It was complicated.

I don’t think I had left anything unsaid before he passed away. He said he forgave me. I had certainly forgiven him and Jesus had replaced a whole lot of unwanted feelings with love and compassion for him, but there are a lot of things I can’t explain no matter how many words I use. No sympathy in form of visits or cards or flowers – or even therapy – can ever say, “I understand.” We say that to each other, but we don’t understand, not really. Every heart has its own sorrow. Every heart is alone in grief.

But we do not have to be totally alone. There is one who understands all our weaknesses. Unlike so many of the versions fed to us by angry unapproachable people of an angry unapproachable God who can’t bear to look at us because of our sin, Jesus approached us first. He, who was the perfect representative of the nature of Father God, chose to associate with those whose sins had become a part of their names -the harlot, the thief, the drunk, the hypocrite. He sat down right beside them. He was not disappointed in them because he never had any expectations in the first place. He had sympathy and compassion for them. He wept with them. He loved them. His joy in going to the cross was in knowing the freedom and new names they – and all who call on his name – would receive.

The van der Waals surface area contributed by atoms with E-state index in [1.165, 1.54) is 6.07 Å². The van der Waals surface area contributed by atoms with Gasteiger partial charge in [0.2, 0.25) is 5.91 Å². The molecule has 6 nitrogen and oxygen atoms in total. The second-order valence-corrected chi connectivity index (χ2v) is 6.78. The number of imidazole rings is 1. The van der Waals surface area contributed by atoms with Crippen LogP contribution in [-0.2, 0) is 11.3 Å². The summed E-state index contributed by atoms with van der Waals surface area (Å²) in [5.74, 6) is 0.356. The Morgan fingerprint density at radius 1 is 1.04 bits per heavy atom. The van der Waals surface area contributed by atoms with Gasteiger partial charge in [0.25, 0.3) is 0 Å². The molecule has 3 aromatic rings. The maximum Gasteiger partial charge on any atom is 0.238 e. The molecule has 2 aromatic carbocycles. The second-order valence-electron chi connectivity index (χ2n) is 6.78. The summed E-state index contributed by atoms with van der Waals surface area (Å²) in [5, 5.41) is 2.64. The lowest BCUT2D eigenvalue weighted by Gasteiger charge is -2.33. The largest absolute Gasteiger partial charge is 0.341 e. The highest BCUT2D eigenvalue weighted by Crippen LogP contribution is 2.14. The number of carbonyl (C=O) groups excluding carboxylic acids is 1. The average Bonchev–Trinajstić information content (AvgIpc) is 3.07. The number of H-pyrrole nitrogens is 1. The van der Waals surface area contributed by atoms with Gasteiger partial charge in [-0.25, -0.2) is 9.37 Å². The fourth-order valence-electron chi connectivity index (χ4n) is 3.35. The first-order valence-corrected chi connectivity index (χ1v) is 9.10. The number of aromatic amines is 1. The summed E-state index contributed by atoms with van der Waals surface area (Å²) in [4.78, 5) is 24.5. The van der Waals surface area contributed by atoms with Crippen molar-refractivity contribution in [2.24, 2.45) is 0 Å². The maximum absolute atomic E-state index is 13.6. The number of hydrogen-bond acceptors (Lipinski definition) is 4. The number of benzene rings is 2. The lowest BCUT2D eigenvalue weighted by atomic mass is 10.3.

Since we have a great High Priest, Jesus, the Son of God

who has passed through the heavens from death into new life with God, let us hold tightly to our faith.

For Jesus is not some high priest who has no sympathy for our weaknesses and flaws.

He has already been tested in every way that we are tested; but He emerged victorious, without failing God.

So let us step boldly to the throne of grace, where we can find mercy and grace to help when we need it most.

(Hebrews 4:14-16 The Voice)

This morning  an old song came to mind:

In the morning when I rise,
Give me Jesus.

And when I am alone,
Give me Jesus.

And when I come to die,
Give me Jesus.

You can have all this world, just give me Jesus.

He’s all I need. Because of him life goes on – eternally.

Grace and Glory

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To live by grace means to know that there is light and there is shadow in our lives. There is glory and there is shame.

But grace draws us into the light. It coaxes us out of hiding. It wakens our dormant hopes.